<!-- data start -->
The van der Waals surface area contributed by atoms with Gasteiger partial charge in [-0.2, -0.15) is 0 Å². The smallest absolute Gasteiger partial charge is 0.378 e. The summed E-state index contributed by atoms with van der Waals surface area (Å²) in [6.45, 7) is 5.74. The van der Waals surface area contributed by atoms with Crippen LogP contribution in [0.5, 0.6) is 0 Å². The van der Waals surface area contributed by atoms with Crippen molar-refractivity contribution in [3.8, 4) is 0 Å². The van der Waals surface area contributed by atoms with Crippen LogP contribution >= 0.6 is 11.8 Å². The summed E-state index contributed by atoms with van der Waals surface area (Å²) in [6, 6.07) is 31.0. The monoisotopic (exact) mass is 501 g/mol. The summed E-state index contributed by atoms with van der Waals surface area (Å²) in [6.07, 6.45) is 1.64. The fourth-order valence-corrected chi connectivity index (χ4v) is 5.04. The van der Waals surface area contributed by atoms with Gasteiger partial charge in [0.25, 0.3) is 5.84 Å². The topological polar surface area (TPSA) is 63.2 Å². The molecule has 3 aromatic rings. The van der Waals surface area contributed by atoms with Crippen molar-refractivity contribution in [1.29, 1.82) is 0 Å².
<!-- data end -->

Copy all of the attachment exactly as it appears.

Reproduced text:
The van der Waals surface area contributed by atoms with Gasteiger partial charge in [-0.2, -0.15) is 0 Å². The smallest absolute Gasteiger partial charge is 0.378 e. The summed E-state index contributed by atoms with van der Waals surface area (Å²) in [6.45, 7) is 5.74. The van der Waals surface area contributed by atoms with Crippen LogP contribution in [0.5, 0.6) is 0 Å². The van der Waals surface area contributed by atoms with Crippen molar-refractivity contribution in [3.8, 4) is 0 Å². The van der Waals surface area contributed by atoms with Crippen LogP contribution >= 0.6 is 11.8 Å². The summed E-state index contributed by atoms with van der Waals surface area (Å²) in [6, 6.07) is 31.0. The monoisotopic (exact) mass is 501 g/mol. The summed E-state index contributed by atoms with van der Waals surface area (Å²) in [6.07, 6.45) is 1.64. The fourth-order valence-corrected chi connectivity index (χ4v) is 5.04. The van der Waals surface area contributed by atoms with Gasteiger partial charge in [0.25, 0.3) is 5.84 Å². The topological polar surface area (TPSA) is 63.2 Å². The molecule has 3 aromatic rings. The van der Waals surface area contributed by atoms with Crippen molar-refractivity contribution in [1.29, 1.82) is 0 Å².